Finally, a SeedSequence is used to initialize a bit generator. The seed sequence can be initialized with no arguments, in which case it reads entropy from a system-dependent provider, or with a user-provided seed. The seed sequence then transforms the initial set of entropy into a sequence of high-quality pseudorandom integers, which can be used to initialize multiple bit generators deterministically. The key feature of a seed sequence is that it can be used to spawn child SeedSequences to initialize multiple distinct bit generators. This capability allows a seed sequence to facilitate large distributed applications where the number of workers required is not known. The sequences generated from the same initial entropy and spawns are fully deterministic to ensure reproducibility.

The three components are combined to construct a complete random number generator.

from numpy.random import (
seq = SeedSequence(1030424547444117993331016959)
pcg = PCG64(seq)
gen = Generator(pcg)

This approach retains access to the seed sequence which can then be used to spawn additional generators.

children = seq.spawn(2)
gen_0 = Generator(PCG64(children[0]))
gen_1 = Generator(PCG64(children[1]))

While this approach retains complete flexibility, the method np.random.default_rng can be used to instantiate a Generator when reproducibility is not needed.

The final goal of the new API is to improve extensibility. RandomState is a monolithic object that obscures all of the underlying state and functions. The component architecture is one part of the extensibility improvements. The underlying functions (written in C) which transform the output of a bit generator to other distributions are available for use in CFFI. This allows the same code to be run in both NumPy and dependent that can consume CFFI, e.g., Numba. Both the bit generators and the low-level functions can also be used in C or Cython code.111111As of 1.18.0, this scenario requires access to the NumPy source. Alternative approaches that avoid this extra step are being explored.

Testing on multiple architectures

At the time of writing the two fastest supercomputers in the world, Summit and Sierra, both have IBM POWER9 architectures [69]. In late 2018, Astra, the first ARM-based supercomputer to enter the TOP500 list, went into production [70]. Furthermore, over 100 billion ARM processors have been produced as of 2017 [71], making it the most widely used instruction set architecture in the world.

Clearly there are motivations for a large scientific computing software library to support POWER and ARM architectures. We’ve extended our continuous integration (CI) testing to include ppc64le (POWER8 on Travis CI) and ARMv8 (on Shippable service). We also test with the s390x architecture (IBM Z CPUs on Travis CI) so that we can probe the behavior of our library on a big-endian machine. This satisfies one of the major components of improved CI testing laid out in a version of our roadmap [72]—specifically, “CI for more exotic platforms.”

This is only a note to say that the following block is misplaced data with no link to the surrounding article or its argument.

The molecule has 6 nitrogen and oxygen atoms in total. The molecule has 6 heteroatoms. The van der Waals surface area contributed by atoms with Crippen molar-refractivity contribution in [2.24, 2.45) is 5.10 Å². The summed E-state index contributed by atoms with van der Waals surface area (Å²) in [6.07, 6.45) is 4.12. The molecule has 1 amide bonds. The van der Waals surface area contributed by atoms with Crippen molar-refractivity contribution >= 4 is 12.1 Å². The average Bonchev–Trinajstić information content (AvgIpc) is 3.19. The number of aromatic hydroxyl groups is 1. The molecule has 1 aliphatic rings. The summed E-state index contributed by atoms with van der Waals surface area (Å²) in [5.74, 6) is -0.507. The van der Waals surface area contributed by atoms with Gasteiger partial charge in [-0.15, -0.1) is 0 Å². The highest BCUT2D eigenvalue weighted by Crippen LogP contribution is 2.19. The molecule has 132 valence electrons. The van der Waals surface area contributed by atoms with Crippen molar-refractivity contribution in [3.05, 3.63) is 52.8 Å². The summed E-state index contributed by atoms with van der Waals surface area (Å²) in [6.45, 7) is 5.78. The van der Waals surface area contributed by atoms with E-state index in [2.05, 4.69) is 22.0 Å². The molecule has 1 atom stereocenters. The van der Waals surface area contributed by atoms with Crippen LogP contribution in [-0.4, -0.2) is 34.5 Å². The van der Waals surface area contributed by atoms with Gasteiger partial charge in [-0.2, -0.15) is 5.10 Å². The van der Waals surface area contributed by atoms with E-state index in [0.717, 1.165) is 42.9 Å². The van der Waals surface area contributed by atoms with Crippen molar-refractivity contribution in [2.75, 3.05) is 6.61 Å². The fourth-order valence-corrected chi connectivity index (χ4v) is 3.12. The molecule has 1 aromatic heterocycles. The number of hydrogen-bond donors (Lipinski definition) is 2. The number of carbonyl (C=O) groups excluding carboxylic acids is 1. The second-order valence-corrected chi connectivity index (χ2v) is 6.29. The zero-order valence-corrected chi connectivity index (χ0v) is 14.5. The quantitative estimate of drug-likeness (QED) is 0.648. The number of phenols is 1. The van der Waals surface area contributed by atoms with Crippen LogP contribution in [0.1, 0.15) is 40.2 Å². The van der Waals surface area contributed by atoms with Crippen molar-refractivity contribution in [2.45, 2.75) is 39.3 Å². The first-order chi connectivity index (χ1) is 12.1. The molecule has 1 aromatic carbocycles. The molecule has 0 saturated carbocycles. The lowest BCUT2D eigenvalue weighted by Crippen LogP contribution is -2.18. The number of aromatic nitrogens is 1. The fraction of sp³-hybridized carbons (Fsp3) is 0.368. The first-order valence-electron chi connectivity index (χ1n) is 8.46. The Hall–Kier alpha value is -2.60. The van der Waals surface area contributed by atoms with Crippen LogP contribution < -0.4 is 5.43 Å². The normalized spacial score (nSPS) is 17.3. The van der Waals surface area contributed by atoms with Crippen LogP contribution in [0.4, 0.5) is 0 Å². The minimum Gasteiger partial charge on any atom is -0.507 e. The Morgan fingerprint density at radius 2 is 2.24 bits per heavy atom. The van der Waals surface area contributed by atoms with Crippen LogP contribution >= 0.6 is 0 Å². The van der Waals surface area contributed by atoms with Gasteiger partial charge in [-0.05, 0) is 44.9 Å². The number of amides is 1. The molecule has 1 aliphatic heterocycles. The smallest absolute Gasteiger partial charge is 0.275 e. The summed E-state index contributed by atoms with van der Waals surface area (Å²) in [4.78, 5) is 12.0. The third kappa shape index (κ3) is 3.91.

PEP 599 [73] lays out a plan for new Python binary wheel distribution support, manylinux2014, that adds support for a number of architectures supported by the CentOS Alternative Architecture Special Interest Group, including ARMv8, ppc64le, as well as s390x. We are thus well-positioned for a future where provision of binaries on these architectures will be expected for a library at the base of the ecosystem.


We thank Ross Barnowski, Paul Dubois, Michael Eickenberg, and Perry Greenfield, who suggested text and provided helpful feedback on the manuscript.

We also thank the many members of the community who provided feedback, submitted bug reports, made improvements to the documentation, code, or website, promoted NumPy’s use in their scientific fields, and built the vast ecosystem of tools and libraries around NumPy. We also gratefully acknowledge the Numeric and Numarray developers on whose work we built.

Jim Hugunin wrote Numeric in 1995, while a graduate student at MIT. Hugunin based his package on previous work by Jim Fulton, then working at the US Geological Survey, with input from many others. After he graduated, Paul Dubois at the Lawrence Livermore National Laboratory became the maintainer. Many people contributed to the project including T.E.O. (a co-author of this paper), David Ascher, Tim Peters, and Konrad Hinsen.

In 1998 the Space Telescope Science Institute started using Python and in 2000 began developing a new array package called Numarray, written almost entirely by Jay Todd Miller, starting from a prototype developed by Perry Greenfield. Other contributors included Richard L. White, J. C. Hsu, Jochen Krupper, and Phil Hodge. The Numeric/Numarray split divided the community, yet ultimately pushed progress much further and faster than would otherwise have been possible.

Shortly after Numarray development started, T.E.O. took over maintenance of Numeric. In 2005, he led the effort and did most of the work to unify Numeric and Numarray, and produce the first version of NumPy.

Eric Jones co-founded (along with T.E.O. and P.P.) the SciPy community, gave early feedback on array implementations, and provided funding and travel support to several community members. Numerous people contributed to the creation and growth of the larger SciPy ecosystem, which gives NumPy much of its value. Others injected new energy and ideas by creating experimental array packages.

K.J.M. and S.J.v.d.W. were funded in part by the Gordon and Betty Moore Foundation through Grant GBMF3834 and by the Alfred P. Sloan Foundation through Grant 2013-10-27 to the University of California, Berkeley. S.J.v.d.W., S.B., M.P., and W.W. were funded in part by the Gordon and Betty Moore Foundation through Grant GBMF5447 and by the Alfred P. Sloan Foundation through Grant G-2017-9960 to the University of California, Berkeley.

Author Contributions Statement

K.J.M. and S.J.v.d.W. composed the manuscript with input from others. S.B., R.G., K.S., W.W., M.B., and T.J.R. contributed text. All authors have contributed significant code, documentation, and/or expertise to the NumPy project. All authors reviewed the manuscript.

Competing Interests

The authors declare no competing interests.